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Sampling Distributions

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Sampling Distributions Continuing with the earlier example, suppose that ten different samples of 100 people were drawn  from the population, instead of just one. You would not expect the income means of these ten  samples to be exactly the same, because of  sampling variability  (the tendency of the same statistic  computed from a number of random samples drawn from the same population to differ).  Suppose that the first sample of 100 magazine subscribers was “returned” to the population (made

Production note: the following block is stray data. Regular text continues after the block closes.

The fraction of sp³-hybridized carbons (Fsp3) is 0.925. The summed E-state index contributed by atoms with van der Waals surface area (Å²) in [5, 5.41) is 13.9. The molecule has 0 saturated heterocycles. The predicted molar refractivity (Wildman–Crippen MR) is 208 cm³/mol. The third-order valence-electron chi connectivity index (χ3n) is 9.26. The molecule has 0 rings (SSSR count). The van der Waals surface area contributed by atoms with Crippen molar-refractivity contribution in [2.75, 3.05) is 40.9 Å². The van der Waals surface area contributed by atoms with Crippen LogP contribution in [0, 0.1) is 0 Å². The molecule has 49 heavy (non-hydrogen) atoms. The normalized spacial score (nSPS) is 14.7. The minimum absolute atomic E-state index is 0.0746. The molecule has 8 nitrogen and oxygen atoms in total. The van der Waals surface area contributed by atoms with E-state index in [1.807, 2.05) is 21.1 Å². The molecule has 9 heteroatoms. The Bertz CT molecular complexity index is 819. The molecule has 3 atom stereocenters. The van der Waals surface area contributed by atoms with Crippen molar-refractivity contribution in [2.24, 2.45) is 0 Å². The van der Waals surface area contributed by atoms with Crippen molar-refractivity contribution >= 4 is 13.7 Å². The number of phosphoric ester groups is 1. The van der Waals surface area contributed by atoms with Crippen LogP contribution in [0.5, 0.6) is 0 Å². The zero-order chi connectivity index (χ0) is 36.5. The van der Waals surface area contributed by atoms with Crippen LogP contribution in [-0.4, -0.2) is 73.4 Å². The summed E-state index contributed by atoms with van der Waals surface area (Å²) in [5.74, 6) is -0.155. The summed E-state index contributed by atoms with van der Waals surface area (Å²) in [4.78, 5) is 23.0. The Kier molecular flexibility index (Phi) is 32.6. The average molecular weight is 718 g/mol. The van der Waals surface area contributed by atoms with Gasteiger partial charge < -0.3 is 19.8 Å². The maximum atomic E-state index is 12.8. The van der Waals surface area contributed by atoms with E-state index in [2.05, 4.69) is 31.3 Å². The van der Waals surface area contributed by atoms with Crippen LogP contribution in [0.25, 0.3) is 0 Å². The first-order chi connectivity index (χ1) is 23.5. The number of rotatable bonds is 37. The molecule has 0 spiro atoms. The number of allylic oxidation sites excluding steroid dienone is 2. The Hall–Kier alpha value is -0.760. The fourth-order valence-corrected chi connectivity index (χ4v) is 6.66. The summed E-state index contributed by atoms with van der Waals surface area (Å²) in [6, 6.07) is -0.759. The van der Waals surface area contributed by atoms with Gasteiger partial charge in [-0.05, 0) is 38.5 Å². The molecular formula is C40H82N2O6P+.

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Unformatted text preview: available to be selected again), another sample of 100 subscribers was selected at random, and the mean income of the new sample was computed. If this process were repeated ten times, it might yield the following sample means: 27,500 27,192 28,736 26,454 28,527 28,407 27,592 27,684 28,827 27,809...
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